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I know the name of the heptadecagon (17 sides) and the diacosipentacontaheptagon (257 sides). But what is the name of the polygon with 65537 sides? I am unable to figure it.

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closed as off-topic by Steven Landsburg, Felipe Voloch, Greg Martin, Lucia, Andreas Thom Jun 1 '18 at 5:15

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  • "This question does not appear to be about research level mathematics within the scope defined in the help center." – Steven Landsburg, Felipe Voloch, Greg Martin, Lucia, Andreas Thom
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    $\begingroup$ The modern Greek for $65537$ is εξήντα πέντε χιλιάδες πεντακόσια τριάντα επτά so perhaps that might give you a clue $\endgroup$ – Henry Jun 1 '18 at 0:48
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    $\begingroup$ "Gobbledygookon" $\endgroup$ – Venkataramana Jun 1 '18 at 1:02
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    $\begingroup$ You could call it the Hermes polygon, after the fellow who constructed it. en.wikipedia.org/wiki/Johann_Gustav_Hermes $\endgroup$ – Gerry Myerson Jun 1 '18 at 2:36
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    $\begingroup$ @Henry So you're telling us that it's a hexentapentechiliadepentacositriantaheptagon? $\endgroup$ – Tanner Swett Jun 1 '18 at 3:03
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    $\begingroup$ Mightaswellbenaninfinity-gon $\endgroup$ – Asaf Karagila Jun 1 '18 at 4:31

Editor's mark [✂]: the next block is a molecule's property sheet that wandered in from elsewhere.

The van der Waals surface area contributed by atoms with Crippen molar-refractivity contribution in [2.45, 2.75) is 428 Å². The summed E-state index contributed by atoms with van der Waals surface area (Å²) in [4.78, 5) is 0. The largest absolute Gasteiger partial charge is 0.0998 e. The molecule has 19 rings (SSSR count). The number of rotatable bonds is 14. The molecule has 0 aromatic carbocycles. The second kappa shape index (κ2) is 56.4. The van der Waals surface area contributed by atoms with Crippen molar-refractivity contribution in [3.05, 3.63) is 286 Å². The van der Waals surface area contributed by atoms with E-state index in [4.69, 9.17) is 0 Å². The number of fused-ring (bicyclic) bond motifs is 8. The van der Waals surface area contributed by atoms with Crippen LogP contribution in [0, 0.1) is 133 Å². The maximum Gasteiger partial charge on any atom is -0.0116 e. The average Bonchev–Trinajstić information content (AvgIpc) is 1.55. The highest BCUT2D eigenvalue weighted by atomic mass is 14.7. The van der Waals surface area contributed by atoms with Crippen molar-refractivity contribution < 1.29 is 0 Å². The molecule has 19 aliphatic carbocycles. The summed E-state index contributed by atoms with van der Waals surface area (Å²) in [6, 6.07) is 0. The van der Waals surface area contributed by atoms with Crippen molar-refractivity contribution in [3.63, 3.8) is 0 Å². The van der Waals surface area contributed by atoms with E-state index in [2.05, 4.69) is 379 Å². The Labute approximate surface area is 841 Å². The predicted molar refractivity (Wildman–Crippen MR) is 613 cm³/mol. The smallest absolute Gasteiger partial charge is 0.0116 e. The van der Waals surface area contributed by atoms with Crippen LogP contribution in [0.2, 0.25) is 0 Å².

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Following the portuguese nomenclature (I am from Brazil) and translating to english its results:

hexacontakaipentachiliakaipentahectakaitriacontakaiheptagon.

Best regards!!

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  • $\begingroup$ "kai" means "and" so I think we need a single one at the end. So hexacontapentachiliapentahectatriacontakaiheptagon? $\endgroup$ – coudy Jun 1 '18 at 8:24
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"$65537$-gon" is the name. Likewise "$257$-gon": writing (let alone saying) something like "diacosipentacontaheptagon" serves less to communicate $-$ if indeed it succeeds in communicating at all $-$ than to show off.

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    $\begingroup$ Indeed. :) ..... $\endgroup$ – paul garrett Jun 1 '18 at 1:43
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    $\begingroup$ Let me thank user-14830 for his constructive answer. $\endgroup$ – coudy Jun 1 '18 at 7:49
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    $\begingroup$ @coudy think of translating 14830 into Greek as well. $\endgroup$ – YCor Jun 1 '18 at 8:44

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